Another benefit of using Z39.50 is that the programming cost for an interface can be amortized by re-applying it to other Z39.50 databases on the network. Once the user interface that interoperates with MEDLINE via Z39.50 is built, only a small fraction of extra effort is needed to re-use it against another database.

The Web Supplies Most of a User Interface

The web, of course, has its own unique advantages, making a marriage of it and Z39.50 especially appealing. One of the primary advantages of the web is that almost every user with Internet access also has a web browser (a user-interface for accessing the web). This means that without any software distribution cost, a web (HTTP) server can cause a relatively sophisticated user interface to appear on any library patron's computer that connects to it.

All that is required in the simplest case is a knowledge of HTML, the web's standard notation for expressing document text, together with links to other documents (text + links = hypertext). For more complex applications, HTML forms are required. HTML forms can be viewed as a very simple way to specify more advanced user interface components such as dialog boxes, radio buttons, check boxes, and pull down menus.

While the graphical layout of these components is relatively easy to achieve and test in HTML, connecting user manipulation of them (e.g., "checking" a box or entering some text) to HTTP server actions requires programming. Each manipulation by the user is recorded in the HTML form until a special "submit" button causes the "filled-out" form to be sent to the server. What happens then depends on whether or not there is a server gateway.

The Gateway: Stateless vs. Stateful Protocols

Servers do not normally respond to the filled-out form directly because the actions required are highly non-standard (unlike the Z39.50 case) and may be specified arbitrarily by the interface builder. Instead, the usual practice is to program the actions in a module external to the server, known as a gateway. The only other option -- modifying the server code directly -- can improve response time, but makes it harder to keep up with new releases of base server software and generally will not work with any other server software.

For these reasons, GALEN II uses the gateway option. In particular, it uses the Common Gateway Interface (CGI) so that it may interoperate with any conforming server base. This means that the MEDLINE program modules will run on a wide variety of servers, and that upgrading the GALEN II server can be done without disrupting the MEDLINE interface.

Our gateway's job is to perform two kinds of translation. It takes user input from a filled-out HTML form, converts it into Z39.50 queries or retrieval requests, and sends them on to the MELVYL MEDLINE server. It also takes Z39.50 responses from the MELVYL server, converts them into HTML forms and sends them back to the browser for display to the user. Put another way, the GALEN II gateway translates HTTP protocol messages into Z39.50 protocol messages, and vice versa.

One of the advantages of the web is the stateless nature of HTTP, which is explained as follows. A server using a stateless protocol (such as HTTP) treats each request as if from a client with which it has never communicated before; in other words, it maintains no memory, or state, regarding the client. In contrast, a stateful protocol (such as Z39.50) is conducted over a session for which the server keeps track of things like user identification and search results as they accumulate over the course of the session.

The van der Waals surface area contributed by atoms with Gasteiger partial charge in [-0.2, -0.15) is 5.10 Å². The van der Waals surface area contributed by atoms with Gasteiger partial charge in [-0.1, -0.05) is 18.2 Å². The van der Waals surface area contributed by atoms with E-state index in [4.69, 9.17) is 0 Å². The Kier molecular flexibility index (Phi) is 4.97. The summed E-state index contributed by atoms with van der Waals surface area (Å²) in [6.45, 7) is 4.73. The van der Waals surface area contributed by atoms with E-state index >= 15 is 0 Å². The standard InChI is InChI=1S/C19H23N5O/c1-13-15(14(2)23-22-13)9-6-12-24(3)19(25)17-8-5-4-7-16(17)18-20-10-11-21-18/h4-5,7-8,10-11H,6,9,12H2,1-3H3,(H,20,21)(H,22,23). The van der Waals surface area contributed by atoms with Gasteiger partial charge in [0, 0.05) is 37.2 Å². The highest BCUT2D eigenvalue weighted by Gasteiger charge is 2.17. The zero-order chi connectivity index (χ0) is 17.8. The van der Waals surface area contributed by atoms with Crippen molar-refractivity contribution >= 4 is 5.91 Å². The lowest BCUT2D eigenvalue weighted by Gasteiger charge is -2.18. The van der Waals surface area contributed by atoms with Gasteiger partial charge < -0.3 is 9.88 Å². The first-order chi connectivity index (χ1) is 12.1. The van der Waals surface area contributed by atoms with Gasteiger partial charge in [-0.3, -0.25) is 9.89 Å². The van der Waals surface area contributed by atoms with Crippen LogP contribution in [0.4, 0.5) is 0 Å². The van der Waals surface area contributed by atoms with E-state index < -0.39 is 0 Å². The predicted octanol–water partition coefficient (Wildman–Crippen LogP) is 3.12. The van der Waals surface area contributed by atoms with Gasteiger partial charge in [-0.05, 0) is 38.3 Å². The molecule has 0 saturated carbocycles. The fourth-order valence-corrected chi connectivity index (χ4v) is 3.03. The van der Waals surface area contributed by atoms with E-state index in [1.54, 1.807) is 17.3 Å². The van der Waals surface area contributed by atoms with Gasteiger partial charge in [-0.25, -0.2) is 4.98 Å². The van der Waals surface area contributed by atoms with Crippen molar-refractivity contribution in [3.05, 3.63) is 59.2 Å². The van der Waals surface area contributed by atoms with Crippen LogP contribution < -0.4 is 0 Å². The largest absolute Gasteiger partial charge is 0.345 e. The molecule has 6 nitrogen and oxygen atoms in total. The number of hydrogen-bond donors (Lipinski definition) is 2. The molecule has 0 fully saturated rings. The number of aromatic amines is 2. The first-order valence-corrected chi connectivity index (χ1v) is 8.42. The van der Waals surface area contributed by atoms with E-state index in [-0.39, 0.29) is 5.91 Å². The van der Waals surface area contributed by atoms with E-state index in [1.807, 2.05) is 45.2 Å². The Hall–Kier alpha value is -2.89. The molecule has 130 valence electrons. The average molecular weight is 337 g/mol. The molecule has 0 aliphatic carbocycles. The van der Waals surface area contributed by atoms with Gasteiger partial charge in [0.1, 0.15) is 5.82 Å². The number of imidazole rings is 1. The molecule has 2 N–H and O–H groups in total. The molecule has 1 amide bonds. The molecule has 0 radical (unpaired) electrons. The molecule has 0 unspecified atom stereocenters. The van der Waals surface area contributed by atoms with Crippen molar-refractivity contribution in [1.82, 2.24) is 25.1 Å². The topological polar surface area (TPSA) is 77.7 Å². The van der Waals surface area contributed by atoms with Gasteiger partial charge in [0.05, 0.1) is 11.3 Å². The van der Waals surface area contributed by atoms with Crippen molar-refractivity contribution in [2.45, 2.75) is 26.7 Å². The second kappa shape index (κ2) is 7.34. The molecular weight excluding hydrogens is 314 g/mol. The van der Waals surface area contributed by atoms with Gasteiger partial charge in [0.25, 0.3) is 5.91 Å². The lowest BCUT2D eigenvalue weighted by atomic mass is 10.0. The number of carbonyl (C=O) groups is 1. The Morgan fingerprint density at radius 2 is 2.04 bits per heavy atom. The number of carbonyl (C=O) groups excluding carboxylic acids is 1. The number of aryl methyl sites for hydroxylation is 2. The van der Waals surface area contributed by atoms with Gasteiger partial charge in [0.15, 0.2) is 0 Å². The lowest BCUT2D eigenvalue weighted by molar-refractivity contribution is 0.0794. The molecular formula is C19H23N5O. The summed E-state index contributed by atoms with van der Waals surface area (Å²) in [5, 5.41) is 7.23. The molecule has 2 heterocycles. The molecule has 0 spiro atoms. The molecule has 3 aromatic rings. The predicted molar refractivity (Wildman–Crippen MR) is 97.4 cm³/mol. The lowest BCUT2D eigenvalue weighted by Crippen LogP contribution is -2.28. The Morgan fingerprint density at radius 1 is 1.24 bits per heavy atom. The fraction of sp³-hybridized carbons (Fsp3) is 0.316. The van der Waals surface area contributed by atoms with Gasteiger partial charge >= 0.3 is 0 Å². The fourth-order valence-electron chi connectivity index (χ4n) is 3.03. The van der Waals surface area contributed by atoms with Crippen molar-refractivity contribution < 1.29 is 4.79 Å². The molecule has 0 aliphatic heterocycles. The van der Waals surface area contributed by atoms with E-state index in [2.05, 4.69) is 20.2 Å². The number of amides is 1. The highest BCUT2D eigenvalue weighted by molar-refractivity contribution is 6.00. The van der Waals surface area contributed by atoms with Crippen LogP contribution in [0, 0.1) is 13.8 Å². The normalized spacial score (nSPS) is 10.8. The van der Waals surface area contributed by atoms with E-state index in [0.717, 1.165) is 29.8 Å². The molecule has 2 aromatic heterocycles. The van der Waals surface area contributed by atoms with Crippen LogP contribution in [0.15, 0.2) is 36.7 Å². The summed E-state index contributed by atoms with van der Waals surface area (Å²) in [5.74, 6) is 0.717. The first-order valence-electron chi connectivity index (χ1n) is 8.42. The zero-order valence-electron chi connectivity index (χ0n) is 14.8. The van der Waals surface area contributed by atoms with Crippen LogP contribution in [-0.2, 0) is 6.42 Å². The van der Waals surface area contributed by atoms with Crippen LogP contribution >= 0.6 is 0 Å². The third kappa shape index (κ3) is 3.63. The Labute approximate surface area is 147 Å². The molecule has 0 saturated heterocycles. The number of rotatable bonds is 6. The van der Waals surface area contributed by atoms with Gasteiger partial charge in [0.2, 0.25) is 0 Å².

A particular technical challenge was how to make a series of stateless HTTP fetch requests connect to the same Z39.50 session and have the HTTP responses reflect the continuity of the corresponding series of stateful Z39.50 operations. In GALEN II this is done by making each HTTP request/response contain an HTML form into which a session identifier is inserted using a so-called "hidden field". The semantics of hidden fields in an HTML form dictate that they are not displayed to the user but are simply sent back unchanged when the filled-out form is sent to the server. The HTTP server effectively asks the browser to remember the context in which the form was created, and to remind the server when the next request is sent in.

The session's state is thus passed back and forth instead of being held at the server. While this preserves server simplicity, it merely shifts the burden onto the protocol interaction. The solution is not especially satisfactory and underscores a weakness of HTTP, yet it works well enough to obtain the tremendous leverage of using existing web browser interfaces.

Generating HTML on-the-Fly

Almost all of the gateway responses consist of HTML forms that are created by program code after a request is received. While this means that the exact HTML responses cannot be known ahead of time, GALEN II uses HTML form templates that specify most of the response in advance but contain substitutable SGML-style entities. To generate a response form, a template is selected (e.g., for search results) and scanned, replacing entity references with appropriate values, including hidden fields. The response form is then sent back to the browser.

At the heart of form generation is a program module that converts MARC records into HTML suitable for display or into text for downloading. This currently involves a table-driven procedure that steps through each field of the MARC record and consults a rule set that specifies how to display each field and combine it with other fields. The output is a complex stream of text and HTML table codes needed to display the rich set of information carried in a MEDLINE record.

Future Initiatives and Challenges

GALEN II will continue to evolve as campus needs change and as internal and external pressures force us to re-examine how best to provide important information services. A number of new GALEN II products are on the horizon. In mid-1996, the Library/CKM, in partnership with the University of California Press, will publish the electronic version of The Cigarette Papers, an important new book that will analyze the content of the Brown and Williamson Company tobacco documents. The print version will be published by UC Press. More electronic publications are also anticipated. The Library and Center for Knowledge Management will also be making decisions concerning the next major phase of GALEN II development. One possible new feature is a web interface to the Library's on-line public access catalog. User evaluation is another vital component that will be addressed in the near future, as will the system's overall design.
MELVYL is a registered trademark of the Regents of the University of California
Copyright © 1996 Regents of the University of California